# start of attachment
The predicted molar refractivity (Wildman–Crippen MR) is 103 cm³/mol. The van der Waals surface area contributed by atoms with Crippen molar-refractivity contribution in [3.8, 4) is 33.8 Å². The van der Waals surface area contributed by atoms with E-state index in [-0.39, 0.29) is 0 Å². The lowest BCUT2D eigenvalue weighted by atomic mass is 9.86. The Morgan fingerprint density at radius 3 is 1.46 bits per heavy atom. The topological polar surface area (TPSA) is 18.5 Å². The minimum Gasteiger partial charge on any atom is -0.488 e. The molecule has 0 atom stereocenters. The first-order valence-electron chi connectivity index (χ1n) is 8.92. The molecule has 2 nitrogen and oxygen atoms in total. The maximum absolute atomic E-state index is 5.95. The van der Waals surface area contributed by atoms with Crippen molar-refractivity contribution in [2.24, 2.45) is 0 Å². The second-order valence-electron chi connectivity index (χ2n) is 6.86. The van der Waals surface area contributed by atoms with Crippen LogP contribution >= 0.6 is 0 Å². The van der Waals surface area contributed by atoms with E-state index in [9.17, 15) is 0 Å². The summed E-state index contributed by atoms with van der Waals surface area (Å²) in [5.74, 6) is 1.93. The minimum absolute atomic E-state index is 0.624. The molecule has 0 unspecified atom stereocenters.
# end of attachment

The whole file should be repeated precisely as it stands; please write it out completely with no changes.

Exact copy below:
The predicted molar refractivity (Wildman–Crippen MR) is 103 cm³/mol. The van der Waals surface area contributed by atoms with Crippen molar-refractivity contribution in [3.8, 4) is 33.8 Å². The van der Waals surface area contributed by atoms with E-state index in [-0.39, 0.29) is 0 Å². The lowest BCUT2D eigenvalue weighted by atomic mass is 9.86. The Morgan fingerprint density at radius 3 is 1.46 bits per heavy atom. The topological polar surface area (TPSA) is 18.5 Å². The minimum Gasteiger partial charge on any atom is -0.488 e. The molecule has 0 atom stereocenters. The first-order valence-electron chi connectivity index (χ1n) is 8.92. The molecule has 2 nitrogen and oxygen atoms in total. The maximum absolute atomic E-state index is 5.95. The van der Waals surface area contributed by atoms with Crippen molar-refractivity contribution in [2.24, 2.45) is 0 Å². The second-order valence-electron chi connectivity index (χ2n) is 6.86. The van der Waals surface area contributed by atoms with Crippen LogP contribution >= 0.6 is 0 Å². The van der Waals surface area contributed by atoms with E-state index in [9.17, 15) is 0 Å². The summed E-state index contributed by atoms with van der Waals surface area (Å²) in [5.74, 6) is 1.93. The minimum absolute atomic E-state index is 0.624. The molecule has 0 unspecified atom stereocenters.